*The Artist’s Handbook of Materials and Techniques by Ralph Mayer and The Painter’s Handbook by Mark Gottsegen are the two definitive books on painting materials published in America. They both define the working properties of an ideal artist’s solvent the same way.
An artist’s solvent should:
- Evaporate completely
- Evaporate at a uniform rate
- Have no effect on dried paint layers
- Be chemically inert to the materials with which it is used (i.e. have no chemical reaction)
- Mix completely with the materials with which it is used
- Have no toxic vapors
- Evaporate entirely from the dried paint film within a reasonable amount of time
Many solvents on the market satisfy some of these requirements. Gamsol meets all of these requirements when used as recommended.
Gamblin Gamsol odorless mineral spirits balances both performance and safety like no other artist’s solvent on the market.
GAMSOL VS. OTHER SOLVENTS
Gamsol allows painters to work in traditional and contemporary techniques without compromising artistic possibilities, permanence, or your well-being. Gamsol is also reusable, and non-toxic when used as recommended.
Most solvents available to artists are produced for the industrial paint industry where solvent strength and low cost take priority over safety. Gamsol is different. It comes from a family of materials used in products that come into more intimate contact with the body: such as cosmetics, hand cleaners, and cleaning food service equipment.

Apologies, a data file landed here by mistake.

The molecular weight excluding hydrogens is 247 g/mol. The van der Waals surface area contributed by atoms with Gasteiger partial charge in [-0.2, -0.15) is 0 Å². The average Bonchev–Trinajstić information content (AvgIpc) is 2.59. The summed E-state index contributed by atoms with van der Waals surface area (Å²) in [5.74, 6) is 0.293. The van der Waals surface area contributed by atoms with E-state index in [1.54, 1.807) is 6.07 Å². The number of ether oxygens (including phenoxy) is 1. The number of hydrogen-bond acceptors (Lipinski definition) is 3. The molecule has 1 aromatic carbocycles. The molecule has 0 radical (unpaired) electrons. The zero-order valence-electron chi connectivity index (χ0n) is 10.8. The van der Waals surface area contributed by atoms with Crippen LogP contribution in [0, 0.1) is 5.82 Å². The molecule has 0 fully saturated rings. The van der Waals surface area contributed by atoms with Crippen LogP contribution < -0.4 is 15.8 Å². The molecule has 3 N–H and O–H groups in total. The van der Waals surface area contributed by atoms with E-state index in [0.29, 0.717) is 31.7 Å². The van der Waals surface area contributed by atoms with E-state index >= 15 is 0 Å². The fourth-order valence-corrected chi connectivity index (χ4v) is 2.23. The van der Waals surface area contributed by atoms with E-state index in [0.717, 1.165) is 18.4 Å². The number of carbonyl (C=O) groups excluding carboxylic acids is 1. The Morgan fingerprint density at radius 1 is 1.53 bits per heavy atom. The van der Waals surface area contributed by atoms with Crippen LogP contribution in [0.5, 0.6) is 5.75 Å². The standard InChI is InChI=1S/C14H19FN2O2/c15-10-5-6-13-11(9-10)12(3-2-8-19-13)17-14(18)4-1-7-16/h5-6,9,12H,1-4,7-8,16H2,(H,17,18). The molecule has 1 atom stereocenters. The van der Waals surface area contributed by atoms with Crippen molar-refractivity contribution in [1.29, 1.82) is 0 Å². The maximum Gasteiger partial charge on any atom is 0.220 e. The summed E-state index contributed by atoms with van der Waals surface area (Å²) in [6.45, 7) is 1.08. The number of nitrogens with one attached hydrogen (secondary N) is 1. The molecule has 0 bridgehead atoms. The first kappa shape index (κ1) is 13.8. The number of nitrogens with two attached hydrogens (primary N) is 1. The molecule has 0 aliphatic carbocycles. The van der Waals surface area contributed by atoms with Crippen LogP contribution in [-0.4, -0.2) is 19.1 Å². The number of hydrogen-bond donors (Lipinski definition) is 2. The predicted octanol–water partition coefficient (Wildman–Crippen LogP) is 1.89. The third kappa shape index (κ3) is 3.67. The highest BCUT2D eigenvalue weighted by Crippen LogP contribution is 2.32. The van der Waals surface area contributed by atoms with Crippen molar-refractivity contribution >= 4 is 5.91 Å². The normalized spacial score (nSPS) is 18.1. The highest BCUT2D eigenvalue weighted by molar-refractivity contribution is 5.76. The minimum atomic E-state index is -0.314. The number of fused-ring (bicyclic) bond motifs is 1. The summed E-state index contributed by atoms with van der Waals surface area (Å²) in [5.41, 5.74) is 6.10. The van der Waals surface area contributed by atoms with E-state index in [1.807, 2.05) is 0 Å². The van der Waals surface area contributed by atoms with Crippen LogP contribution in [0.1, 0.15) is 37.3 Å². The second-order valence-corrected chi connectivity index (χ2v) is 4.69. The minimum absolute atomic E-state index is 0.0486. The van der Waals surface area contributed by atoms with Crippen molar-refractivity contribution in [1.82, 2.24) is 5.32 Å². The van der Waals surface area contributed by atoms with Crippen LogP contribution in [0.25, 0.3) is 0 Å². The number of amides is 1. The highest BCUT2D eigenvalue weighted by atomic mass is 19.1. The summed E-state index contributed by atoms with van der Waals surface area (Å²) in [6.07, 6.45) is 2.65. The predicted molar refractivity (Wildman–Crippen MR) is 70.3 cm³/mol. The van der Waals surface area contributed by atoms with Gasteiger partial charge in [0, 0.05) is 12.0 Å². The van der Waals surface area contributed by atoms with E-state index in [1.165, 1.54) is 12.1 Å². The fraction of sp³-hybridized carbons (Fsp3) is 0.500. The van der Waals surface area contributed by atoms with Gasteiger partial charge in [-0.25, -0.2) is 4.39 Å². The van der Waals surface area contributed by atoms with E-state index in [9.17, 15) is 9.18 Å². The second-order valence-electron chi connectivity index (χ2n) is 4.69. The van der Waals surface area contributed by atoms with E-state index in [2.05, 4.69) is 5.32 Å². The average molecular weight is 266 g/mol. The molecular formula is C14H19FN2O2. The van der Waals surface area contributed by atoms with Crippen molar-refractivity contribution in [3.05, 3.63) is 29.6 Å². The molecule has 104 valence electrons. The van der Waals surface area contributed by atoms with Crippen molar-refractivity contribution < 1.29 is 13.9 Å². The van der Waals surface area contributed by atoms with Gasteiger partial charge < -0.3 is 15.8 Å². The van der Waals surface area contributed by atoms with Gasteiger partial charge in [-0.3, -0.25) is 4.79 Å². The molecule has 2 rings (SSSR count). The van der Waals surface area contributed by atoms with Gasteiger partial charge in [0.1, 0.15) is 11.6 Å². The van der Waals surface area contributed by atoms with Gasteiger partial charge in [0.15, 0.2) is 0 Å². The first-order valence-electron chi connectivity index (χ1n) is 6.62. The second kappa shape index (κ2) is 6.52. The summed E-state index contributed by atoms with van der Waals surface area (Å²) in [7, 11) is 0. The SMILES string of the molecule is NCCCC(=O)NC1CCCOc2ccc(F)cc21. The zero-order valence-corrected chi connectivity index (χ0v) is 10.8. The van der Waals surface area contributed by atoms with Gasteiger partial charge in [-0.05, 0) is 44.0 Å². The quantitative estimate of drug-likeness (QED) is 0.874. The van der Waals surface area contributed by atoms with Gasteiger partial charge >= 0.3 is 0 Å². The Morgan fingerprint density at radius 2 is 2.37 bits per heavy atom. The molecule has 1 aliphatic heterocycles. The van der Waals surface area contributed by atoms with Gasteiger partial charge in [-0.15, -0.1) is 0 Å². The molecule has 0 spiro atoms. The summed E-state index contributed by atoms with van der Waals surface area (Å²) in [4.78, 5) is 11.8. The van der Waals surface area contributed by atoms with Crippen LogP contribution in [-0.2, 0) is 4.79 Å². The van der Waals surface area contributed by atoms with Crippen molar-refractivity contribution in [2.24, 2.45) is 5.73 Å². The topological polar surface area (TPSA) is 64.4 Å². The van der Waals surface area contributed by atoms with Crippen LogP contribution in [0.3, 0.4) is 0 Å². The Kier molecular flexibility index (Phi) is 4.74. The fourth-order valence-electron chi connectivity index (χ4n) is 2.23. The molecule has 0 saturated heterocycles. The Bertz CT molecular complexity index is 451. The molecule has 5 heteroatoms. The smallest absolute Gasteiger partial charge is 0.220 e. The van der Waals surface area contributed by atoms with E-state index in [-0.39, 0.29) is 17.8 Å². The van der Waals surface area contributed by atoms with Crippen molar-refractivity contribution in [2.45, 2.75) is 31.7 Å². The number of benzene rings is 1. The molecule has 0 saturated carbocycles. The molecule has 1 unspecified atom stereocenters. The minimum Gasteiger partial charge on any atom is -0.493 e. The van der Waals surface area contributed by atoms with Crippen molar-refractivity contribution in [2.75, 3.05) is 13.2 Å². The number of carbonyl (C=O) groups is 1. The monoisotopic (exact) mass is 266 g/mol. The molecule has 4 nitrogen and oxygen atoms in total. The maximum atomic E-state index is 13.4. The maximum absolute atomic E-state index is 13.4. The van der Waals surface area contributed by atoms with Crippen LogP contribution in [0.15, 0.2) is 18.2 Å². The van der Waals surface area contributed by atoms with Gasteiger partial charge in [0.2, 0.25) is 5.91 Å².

For an artist, there are a number of factors to consider when judging a solvent’s safety. Aromatic solvents are the most harmful type of mineral spirits. Gamsol is an odorless mineral spirit which has all of the aromatic solvents refined out of it – less than .005% remains. In addition, Gamsol has a slow evaporation rate, a high flash point, and is not absorbed through healthy skin.
Unlike other solvents, Gamsol is readily biodegradable and contains no Hazardous Air Pollutants or Ozone Depleting Compounds.
Evaporation Rate Testing
One key metric in determining the inherent safety of a solvent is the rate in which the solvent evaporates. The chart below documents the results from testing three common solvents: turpentine, mineral spirits and Gamsol. A tablespoon of each solvent was placed on a 3 ¼” wide metal lid, and subsequently placed on three different scales to measure the amount of time (in days) in took the solvent to evaporate.
Within the first 48 hours of this test, approximately 94% of the turpentine and the majority of mineral spirits had evaporated. Gamsol’s evaporation was slow and steady over the test’s nine-day period.
This test was repeated to look at these same three solvents within an eight-hour time period: